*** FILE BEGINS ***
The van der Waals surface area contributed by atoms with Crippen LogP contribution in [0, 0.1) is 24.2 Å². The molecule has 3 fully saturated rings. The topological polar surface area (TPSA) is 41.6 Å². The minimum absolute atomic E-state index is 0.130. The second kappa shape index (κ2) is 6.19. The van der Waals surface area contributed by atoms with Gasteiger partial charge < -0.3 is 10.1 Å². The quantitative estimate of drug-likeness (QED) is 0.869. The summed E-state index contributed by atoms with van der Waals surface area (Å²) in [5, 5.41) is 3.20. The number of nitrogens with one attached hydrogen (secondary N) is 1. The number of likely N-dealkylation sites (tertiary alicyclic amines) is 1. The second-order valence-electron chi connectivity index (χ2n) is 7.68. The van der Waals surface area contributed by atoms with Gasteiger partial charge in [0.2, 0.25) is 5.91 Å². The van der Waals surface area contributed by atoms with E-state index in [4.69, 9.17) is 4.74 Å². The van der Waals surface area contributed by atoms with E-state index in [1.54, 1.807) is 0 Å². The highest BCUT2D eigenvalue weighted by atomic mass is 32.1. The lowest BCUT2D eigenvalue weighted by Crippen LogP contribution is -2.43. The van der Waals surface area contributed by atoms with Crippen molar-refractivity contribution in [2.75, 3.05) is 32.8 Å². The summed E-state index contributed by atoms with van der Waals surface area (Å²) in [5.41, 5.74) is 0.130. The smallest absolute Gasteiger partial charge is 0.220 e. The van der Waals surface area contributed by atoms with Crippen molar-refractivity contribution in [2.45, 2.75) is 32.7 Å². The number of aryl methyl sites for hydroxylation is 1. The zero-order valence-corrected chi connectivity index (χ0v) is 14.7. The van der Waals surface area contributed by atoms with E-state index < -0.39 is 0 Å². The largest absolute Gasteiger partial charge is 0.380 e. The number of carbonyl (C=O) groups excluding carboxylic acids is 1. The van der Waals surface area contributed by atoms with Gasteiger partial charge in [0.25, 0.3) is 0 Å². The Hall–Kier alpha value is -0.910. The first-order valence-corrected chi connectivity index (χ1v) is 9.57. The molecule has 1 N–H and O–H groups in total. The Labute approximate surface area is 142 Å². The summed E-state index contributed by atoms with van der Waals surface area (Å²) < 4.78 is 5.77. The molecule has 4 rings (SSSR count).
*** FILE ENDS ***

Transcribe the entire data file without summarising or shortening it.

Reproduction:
The van der Waals surface area contributed by atoms with Crippen LogP contribution in [0, 0.1) is 24.2 Å². The molecule has 3 fully saturated rings. The topological polar surface area (TPSA) is 41.6 Å². The minimum absolute atomic E-state index is 0.130. The second kappa shape index (κ2) is 6.19. The van der Waals surface area contributed by atoms with Gasteiger partial charge < -0.3 is 10.1 Å². The quantitative estimate of drug-likeness (QED) is 0.869. The summed E-state index contributed by atoms with van der Waals surface area (Å²) in [5, 5.41) is 3.20. The number of nitrogens with one attached hydrogen (secondary N) is 1. The number of likely N-dealkylation sites (tertiary alicyclic amines) is 1. The second-order valence-electron chi connectivity index (χ2n) is 7.68. The van der Waals surface area contributed by atoms with Gasteiger partial charge in [0.2, 0.25) is 5.91 Å². The van der Waals surface area contributed by atoms with E-state index in [4.69, 9.17) is 4.74 Å². The van der Waals surface area contributed by atoms with E-state index in [1.54, 1.807) is 0 Å². The highest BCUT2D eigenvalue weighted by atomic mass is 32.1. The lowest BCUT2D eigenvalue weighted by Crippen LogP contribution is -2.43. The van der Waals surface area contributed by atoms with Crippen molar-refractivity contribution in [2.75, 3.05) is 32.8 Å². The summed E-state index contributed by atoms with van der Waals surface area (Å²) in [5.41, 5.74) is 0.130. The smallest absolute Gasteiger partial charge is 0.220 e. The van der Waals surface area contributed by atoms with Crippen molar-refractivity contribution in [2.45, 2.75) is 32.7 Å². The number of aryl methyl sites for hydroxylation is 1. The zero-order valence-corrected chi connectivity index (χ0v) is 14.7. The van der Waals surface area contributed by atoms with E-state index < -0.39 is 0 Å². The largest absolute Gasteiger partial charge is 0.380 e. The number of carbonyl (C=O) groups excluding carboxylic acids is 1. The van der Waals surface area contributed by atoms with Gasteiger partial charge in [0.25, 0.3) is 0 Å². The Hall–Kier alpha value is -0.910. The first-order valence-corrected chi connectivity index (χ1v) is 9.57. The molecule has 1 N–H and O–H groups in total. The Labute approximate surface area is 142 Å². The summed E-state index contributed by atoms with van der Waals surface area (Å²) < 4.78 is 5.77. The molecule has 4 rings (SSSR count).